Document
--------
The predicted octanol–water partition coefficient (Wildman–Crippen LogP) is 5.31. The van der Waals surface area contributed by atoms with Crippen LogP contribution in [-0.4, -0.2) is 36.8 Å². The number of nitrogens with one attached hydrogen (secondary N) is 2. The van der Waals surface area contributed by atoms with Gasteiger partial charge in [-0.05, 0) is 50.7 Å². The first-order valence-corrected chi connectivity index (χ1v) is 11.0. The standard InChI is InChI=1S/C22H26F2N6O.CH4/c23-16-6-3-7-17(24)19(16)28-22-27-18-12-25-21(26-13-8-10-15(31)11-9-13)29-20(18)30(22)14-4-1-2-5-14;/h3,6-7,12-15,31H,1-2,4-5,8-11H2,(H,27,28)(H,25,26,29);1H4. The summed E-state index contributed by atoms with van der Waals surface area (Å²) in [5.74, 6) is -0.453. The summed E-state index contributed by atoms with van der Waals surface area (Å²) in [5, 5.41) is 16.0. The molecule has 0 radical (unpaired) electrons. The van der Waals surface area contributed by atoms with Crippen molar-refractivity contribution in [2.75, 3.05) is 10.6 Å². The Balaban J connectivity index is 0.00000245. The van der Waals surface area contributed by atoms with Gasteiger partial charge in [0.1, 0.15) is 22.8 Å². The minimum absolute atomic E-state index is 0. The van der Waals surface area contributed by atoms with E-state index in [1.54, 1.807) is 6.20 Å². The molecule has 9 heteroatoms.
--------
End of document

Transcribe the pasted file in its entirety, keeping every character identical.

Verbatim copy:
The predicted octanol–water partition coefficient (Wildman–Crippen LogP) is 5.31. The van der Waals surface area contributed by atoms with Crippen LogP contribution in [-0.4, -0.2) is 36.8 Å². The number of nitrogens with one attached hydrogen (secondary N) is 2. The van der Waals surface area contributed by atoms with Gasteiger partial charge in [-0.05, 0) is 50.7 Å². The first-order valence-corrected chi connectivity index (χ1v) is 11.0. The standard InChI is InChI=1S/C22H26F2N6O.CH4/c23-16-6-3-7-17(24)19(16)28-22-27-18-12-25-21(26-13-8-10-15(31)11-9-13)29-20(18)30(22)14-4-1-2-5-14;/h3,6-7,12-15,31H,1-2,4-5,8-11H2,(H,27,28)(H,25,26,29);1H4. The summed E-state index contributed by atoms with van der Waals surface area (Å²) in [5.74, 6) is -0.453. The summed E-state index contributed by atoms with van der Waals surface area (Å²) in [5, 5.41) is 16.0. The molecule has 0 radical (unpaired) electrons. The van der Waals surface area contributed by atoms with Crippen molar-refractivity contribution in [2.75, 3.05) is 10.6 Å². The Balaban J connectivity index is 0.00000245. The van der Waals surface area contributed by atoms with Gasteiger partial charge in [0.1, 0.15) is 22.8 Å². The minimum absolute atomic E-state index is 0. The van der Waals surface area contributed by atoms with E-state index in [1.54, 1.807) is 6.20 Å². The molecule has 9 heteroatoms.